The plant prison a year ago. Pink deck and all.



This to me is the most telling and revealing about how I envision the whole garden. I started here first, the epicenter of the garden and it's starting fill in and give a sense of place. This brings me enormous joy.


Facing west a year ago. This was in November with many pretty leaves all around.



Today you can see our new fence and gate, a row of Spiraea betulifolia along the edge of the driveway, a giant debris pile to the left and the removal of the other dead Acer macrophyllum. Also in the forestry area on the other side of the driveway are many many shrubs. They won't be visible from this distance for a year or two.



The berm garden with four or five azaleas along the edge and many other very unhappy plants.


The azaleas have been liberated and the soil improved. Many happy plants.


Same scenario here, but at least it's a sunny shot.



Compost, gravel, plants, plants and more plants.



Parting shot, much like the initial photo for this post.


Here it is today, complete with volunteer pumpkin vine on the left.

I love this place. The beauty of it, the serenity, the wildlife all fill our hearts with such joy. It is a privilege to live here. We are two grateful, humble souls looking forward to the next 30 years on this land.

That's it for this week at Chickadee Gardens. As always, thank you for reading and until next time, happy gardening! 


27 comments :

  1. Wonderful! All the hard work has been worth it. Also, this gives me so much hope for getting our - much - smaller plot of land in shape. It'll happen!

    ReplyDelete
    Replies
    1. Thank you Stephen! I must admit, no matter the size of land, planning your dream outdoor space -- although a lot of hard word -- is SO worth it. I know you two (three!) will create a paradise as you have already with your now gorgeous home.

      Delete
  2. These acres are so lucky to have you! So many incredible choices you've made already. I do hope there's a bath tub somewhere for the good, long soak you deserve!

    ReplyDelete
    Replies
    1. Aw, thanks Denise! The bath tub is on the top of my list of things to buy as soon as the other house sells. Yay bath tubs! :)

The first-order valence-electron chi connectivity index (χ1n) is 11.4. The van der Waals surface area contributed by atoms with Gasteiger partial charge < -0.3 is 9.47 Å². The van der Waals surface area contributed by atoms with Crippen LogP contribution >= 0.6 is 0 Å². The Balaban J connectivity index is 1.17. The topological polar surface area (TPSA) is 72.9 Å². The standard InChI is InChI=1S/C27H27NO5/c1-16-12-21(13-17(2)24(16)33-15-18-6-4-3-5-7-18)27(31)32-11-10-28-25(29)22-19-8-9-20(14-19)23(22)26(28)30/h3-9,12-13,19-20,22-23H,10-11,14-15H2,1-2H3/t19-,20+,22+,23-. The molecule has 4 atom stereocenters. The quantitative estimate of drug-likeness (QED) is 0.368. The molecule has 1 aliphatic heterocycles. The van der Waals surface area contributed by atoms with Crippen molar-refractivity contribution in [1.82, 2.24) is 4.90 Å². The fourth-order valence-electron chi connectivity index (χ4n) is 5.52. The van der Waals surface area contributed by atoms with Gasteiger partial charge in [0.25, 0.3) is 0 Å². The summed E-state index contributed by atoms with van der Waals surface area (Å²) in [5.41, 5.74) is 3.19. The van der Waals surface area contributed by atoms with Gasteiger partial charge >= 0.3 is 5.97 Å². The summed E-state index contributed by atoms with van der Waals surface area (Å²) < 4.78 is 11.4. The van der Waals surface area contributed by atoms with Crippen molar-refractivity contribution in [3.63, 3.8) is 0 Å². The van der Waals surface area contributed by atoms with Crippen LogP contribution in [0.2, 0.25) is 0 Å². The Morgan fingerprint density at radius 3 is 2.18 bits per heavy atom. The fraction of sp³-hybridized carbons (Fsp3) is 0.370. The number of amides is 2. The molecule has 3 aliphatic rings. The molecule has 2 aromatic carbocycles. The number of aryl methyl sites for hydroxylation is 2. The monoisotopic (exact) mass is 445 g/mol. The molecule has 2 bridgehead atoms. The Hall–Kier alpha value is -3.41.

Delete
  3. You did a lot of amazing work...but one of the most amazing was getting rid of the pink railing and styling the deck! I can't believe this is a year already.

    ReplyDelete
    Replies
    1. I know, a year has gone by rather quickly, hasn't it? Thanks for your kind words and I agree, that pink being gone changes everything.

      Delete
  4. Anonymous4:46 PM PDT

    Really enjoyed the before and astounding after photos!

    ReplyDelete
    Replies
    1. Thank you for reading and commenting, I really appreciate it! :)

      Delete
  5. this would have taken me 20 years to pull off. You guys are incredible!!!

    ReplyDelete
    Replies
    1. Aw, shucks Fifi...thanks! I doubt it would take you that long...besides, FM David is retired, remember? :)

      Delete
  6. You've done so much work in a year, and it's really paying off! The new garden areas look great and will fill in before you know it. Just out of curiosity, why is Alchemilla mollis your arch nemesis? Why did you cut down the hazelnut by the driveway? And do you plan to dig out the stump or keep cutting the suckers back?

    ReplyDelete
    Replies
    1. Alchemilla mollis: Oh, because it was EVERYWHERE embedded into the sludge lumps that once occupied the berm garden. I had 30# lumps of the stuff, I'm not exaggerating, that took a couple of solid afternoons of digging by myself and FM to get them out. That's all that was growing in many areas. They are still coming back. I find seedlings all the time. It takes over.